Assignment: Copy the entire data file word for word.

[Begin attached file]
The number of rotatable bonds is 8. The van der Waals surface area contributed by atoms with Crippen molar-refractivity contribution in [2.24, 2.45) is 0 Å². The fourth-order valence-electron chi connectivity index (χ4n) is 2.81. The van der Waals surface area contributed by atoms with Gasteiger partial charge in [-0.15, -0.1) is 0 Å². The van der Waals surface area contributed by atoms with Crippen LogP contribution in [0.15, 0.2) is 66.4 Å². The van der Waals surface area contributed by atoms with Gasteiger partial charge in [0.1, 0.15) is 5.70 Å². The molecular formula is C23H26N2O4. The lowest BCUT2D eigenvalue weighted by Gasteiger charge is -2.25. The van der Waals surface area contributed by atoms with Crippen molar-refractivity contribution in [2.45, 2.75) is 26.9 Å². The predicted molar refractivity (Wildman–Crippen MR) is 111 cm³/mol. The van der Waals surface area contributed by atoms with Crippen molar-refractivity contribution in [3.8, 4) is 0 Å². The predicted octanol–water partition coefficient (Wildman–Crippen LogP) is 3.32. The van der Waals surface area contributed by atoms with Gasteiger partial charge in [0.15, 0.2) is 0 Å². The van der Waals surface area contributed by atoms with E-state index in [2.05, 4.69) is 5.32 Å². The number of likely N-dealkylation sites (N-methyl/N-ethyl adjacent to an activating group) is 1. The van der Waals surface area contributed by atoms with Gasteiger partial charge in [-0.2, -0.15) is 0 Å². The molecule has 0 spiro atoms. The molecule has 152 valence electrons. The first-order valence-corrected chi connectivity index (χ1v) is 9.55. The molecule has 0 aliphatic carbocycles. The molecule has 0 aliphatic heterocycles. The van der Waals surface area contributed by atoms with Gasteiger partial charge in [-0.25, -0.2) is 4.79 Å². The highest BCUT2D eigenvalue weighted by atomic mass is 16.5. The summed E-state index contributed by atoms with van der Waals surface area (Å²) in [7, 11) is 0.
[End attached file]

The number of rotatable bonds is 8. The van der Waals surface area contributed by atoms with Crippen molar-refractivity contribution in [2.24, 2.45) is 0 Å². The fourth-order valence-electron chi connectivity index (χ4n) is 2.81. The van der Waals surface area contributed by atoms with Gasteiger partial charge in [-0.15, -0.1) is 0 Å². The van der Waals surface area contributed by atoms with Crippen LogP contribution in [0.15, 0.2) is 66.4 Å². The van der Waals surface area contributed by atoms with Gasteiger partial charge in [0.1, 0.15) is 5.70 Å². The molecular formula is C23H26N2O4. The lowest BCUT2D eigenvalue weighted by Gasteiger charge is -2.25. The van der Waals surface area contributed by atoms with Crippen molar-refractivity contribution in [2.45, 2.75) is 26.9 Å². The predicted molar refractivity (Wildman–Crippen MR) is 111 cm³/mol. The van der Waals surface area contributed by atoms with Crippen molar-refractivity contribution in [3.8, 4) is 0 Å². The predicted octanol–water partition coefficient (Wildman–Crippen LogP) is 3.32. The van der Waals surface area contributed by atoms with Gasteiger partial charge in [0.15, 0.2) is 0 Å². The van der Waals surface area contributed by atoms with E-state index in [2.05, 4.69) is 5.32 Å². The number of likely N-dealkylation sites (N-methyl/N-ethyl adjacent to an activating group) is 1. The van der Waals surface area contributed by atoms with Gasteiger partial charge in [-0.2, -0.15) is 0 Å². The molecule has 0 spiro atoms. The molecule has 152 valence electrons. The first-order valence-corrected chi connectivity index (χ1v) is 9.55. The molecule has 0 aliphatic carbocycles. The molecule has 0 aliphatic heterocycles. The van der Waals surface area contributed by atoms with Gasteiger partial charge in [-0.25, -0.2) is 4.79 Å². The highest BCUT2D eigenvalue weighted by atomic mass is 16.5. The summed E-state index contributed by atoms with van der Waals surface area (Å²) in [7, 11) is 0.